Ripperology– that pursuit of Jack the Ripper– is largely responsible for setting the tenor of how Cold Case is presented and marketed today. Tom Cullen became the father of modern Ripperology with his 1965 book Autumn of Terror. It ended with his view that Montague Druitt was the Ripper. Ever since then, book after book on Jack the Ripper has presented a suspect or, rather, been based around a suspect. All were dead, of course, by then, long dead in fact so it seemed all right. No one was hurt and some shirt-tail relative even got a little intrigued by the whole idea their great, great uncle or whatever was the notorious slasher of Whitechapel. It got more exotic with Freemason conspiracies and royal family intrigue, etc. Red Jack has become the most Romanticized villain in history.
Every unsolved serial murder mystery since then has had as its cornerstone a number of books in which a dead suspect is the center– A noteworthy example was Robert Graysmith’s first book on Zodiac. He had to use an alias because Leigh Allen, his suspect, was quite alive.
The web has changed things, putting blogs, social media, and persons of interest as close as the keyboard. The case of EAR/ONS– the East Area Rapist– is so intriguing to the armchair crowd that many have lost sight of the fact it is a mixture– it is an old cold case but it is also hot, hotter than any case. Though over 40 years old as a case, its villain is within reach of the living today, unlike the case of the Ripper.
For a dead POI, I resorted to initials in order to present and to potentially glean more information. I suppose I could have used his name. He was dead. But Cold Case, especially this case, is quite different. There is DNA. The circumstances make it certain it is the villain’s DNA.
In short, EAR can be solved, unequivocally solved. Topics such as the Ripper, Zodiac, Black Dahlia, may be replete with named and quite dead persons of interest, but EAR/ONS cannot be. The simple fact is, it is still in reach of solution, and the pathway is easier than the bar that must be surpassed in the other cases. Naming living or dead POIs is pointless– the latter is good only for gathering some information, and that is a thin chance. No book or website can be built around a “name” or list of names because the case is ardently pursued by the official task force, and they will test most any possible suspect.
In essence, the case of the EAR/ONS is a revolving door. POIs come and they go and there is little reason to build up too much of a public thesis around any individual. Crime buffs are seeing an investigation in real time unfold before them. This is good. No book can do this. What is happening now is a virtual walk-through in investigating a cold case. It is one that cannot take form like the others and become an archived narrative. . . unless we fail. Unless EAR slips through this dragnet as well and obtains another 40 years in obscurity.
Then a narrative will arise. Just like the other cases it will become embellished and warped. But not yet. Right now the case remains a revolving door, and it is disturbing to see some buffs insert themselves into the case in real time and try and make it into a suspect driven genre rather than one of accurate chronicling and real time investigation.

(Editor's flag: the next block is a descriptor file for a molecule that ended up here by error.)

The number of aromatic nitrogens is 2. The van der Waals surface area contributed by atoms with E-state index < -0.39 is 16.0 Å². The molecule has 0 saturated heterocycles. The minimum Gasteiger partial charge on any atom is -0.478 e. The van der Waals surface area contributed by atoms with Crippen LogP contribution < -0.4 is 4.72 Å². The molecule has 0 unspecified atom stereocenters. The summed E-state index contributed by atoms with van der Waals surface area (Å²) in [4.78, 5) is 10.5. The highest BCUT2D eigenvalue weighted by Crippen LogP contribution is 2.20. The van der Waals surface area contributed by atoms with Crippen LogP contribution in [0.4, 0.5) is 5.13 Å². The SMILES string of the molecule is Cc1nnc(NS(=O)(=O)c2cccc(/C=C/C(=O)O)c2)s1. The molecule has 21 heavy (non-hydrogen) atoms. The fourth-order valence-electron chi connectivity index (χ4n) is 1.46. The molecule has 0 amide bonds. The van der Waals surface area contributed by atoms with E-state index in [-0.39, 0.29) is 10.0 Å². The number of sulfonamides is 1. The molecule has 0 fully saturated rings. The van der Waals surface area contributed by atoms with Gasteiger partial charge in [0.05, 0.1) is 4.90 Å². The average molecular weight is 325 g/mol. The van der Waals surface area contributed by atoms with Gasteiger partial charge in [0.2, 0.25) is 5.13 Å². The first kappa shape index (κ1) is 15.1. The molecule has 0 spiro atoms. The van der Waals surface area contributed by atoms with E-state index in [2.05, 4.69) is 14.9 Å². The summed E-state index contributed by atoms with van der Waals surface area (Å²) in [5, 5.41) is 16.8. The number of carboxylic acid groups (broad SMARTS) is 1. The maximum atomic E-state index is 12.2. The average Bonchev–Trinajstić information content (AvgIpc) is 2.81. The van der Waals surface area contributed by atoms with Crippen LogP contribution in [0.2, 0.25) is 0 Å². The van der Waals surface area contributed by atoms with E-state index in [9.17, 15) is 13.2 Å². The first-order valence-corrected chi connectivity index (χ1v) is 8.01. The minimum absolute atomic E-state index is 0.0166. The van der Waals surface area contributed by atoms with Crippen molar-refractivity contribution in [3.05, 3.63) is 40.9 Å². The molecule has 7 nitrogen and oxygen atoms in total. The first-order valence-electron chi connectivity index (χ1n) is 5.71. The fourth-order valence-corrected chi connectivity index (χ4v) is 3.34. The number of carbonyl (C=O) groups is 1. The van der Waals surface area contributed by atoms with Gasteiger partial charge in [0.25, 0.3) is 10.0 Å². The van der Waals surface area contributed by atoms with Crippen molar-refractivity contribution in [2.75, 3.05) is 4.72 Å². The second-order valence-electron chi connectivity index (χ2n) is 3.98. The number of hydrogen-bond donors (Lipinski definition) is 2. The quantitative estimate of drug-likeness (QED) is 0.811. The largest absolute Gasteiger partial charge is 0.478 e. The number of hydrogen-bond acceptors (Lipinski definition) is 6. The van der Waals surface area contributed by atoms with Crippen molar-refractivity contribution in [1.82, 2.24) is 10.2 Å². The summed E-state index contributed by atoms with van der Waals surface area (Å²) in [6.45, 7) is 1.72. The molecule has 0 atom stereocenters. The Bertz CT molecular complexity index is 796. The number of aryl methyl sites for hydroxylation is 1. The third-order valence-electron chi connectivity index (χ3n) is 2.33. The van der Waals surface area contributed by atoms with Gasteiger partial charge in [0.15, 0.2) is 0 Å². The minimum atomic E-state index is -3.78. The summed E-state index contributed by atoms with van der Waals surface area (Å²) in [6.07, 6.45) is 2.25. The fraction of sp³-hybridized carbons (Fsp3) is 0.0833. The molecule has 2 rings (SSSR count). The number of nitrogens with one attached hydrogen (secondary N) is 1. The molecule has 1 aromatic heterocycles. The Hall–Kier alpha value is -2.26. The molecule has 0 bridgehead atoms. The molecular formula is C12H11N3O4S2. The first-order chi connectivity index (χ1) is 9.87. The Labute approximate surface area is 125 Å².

It is wholly inane to drumbeat a named person, whether living or dead, and there must be something wrong with someone who will not accept their suspect has been eliminated. A retired colonel has been repeatedly accused and cleared. Another POI was named merely because he resembled a couple of the old sketches, and he was easily cleared by DNA. The champions of the “suspects” still insist they were right. They must be so tempered by the book incarnation of cold case– where all books end on suspicion (though they tout solution) that they don’t realize forensics today can completely eliminate a suspect. This case’s narrative cannot end on the last page with suspicion.
It is more than probable that soon enough children, and close family, will be revealed in a couple of these famous and hitherto unsolved cold cases. The attitude of some buffs regarding their eliminated suspect makes you wonder just what that kind of character will do on the web when a notorious serial predator is revealed to have children. The children of EAR/ONS, or Zodiac, or any such villain, are innocent of all their father did. This must be kept in mind, and the progeny must be allowed to devolve into the background and disappear (unless they wish it otherwise).
Everybody must prepare for a solution, especially to EAR/ONS. A very public solution to a newly famous case, one that is still mounting in recognition, has no precedence. So I think we should all act with restraint and remain focused on what is relevant.
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Since 1990 Gian J. Quasar has investigated a broad range of mysterious subjects, from strange disappearances to serial murders, earning in that time the unique distinction of being likened to “the real life Kolchak.” However, he is much more at home with being called The Quester or Q Man. “He’s bloody eccentric, an historian with no qualifications who sticks his nose into affairs and gets results.” He is the author of several books, one of which inspired a Resolution in Congress.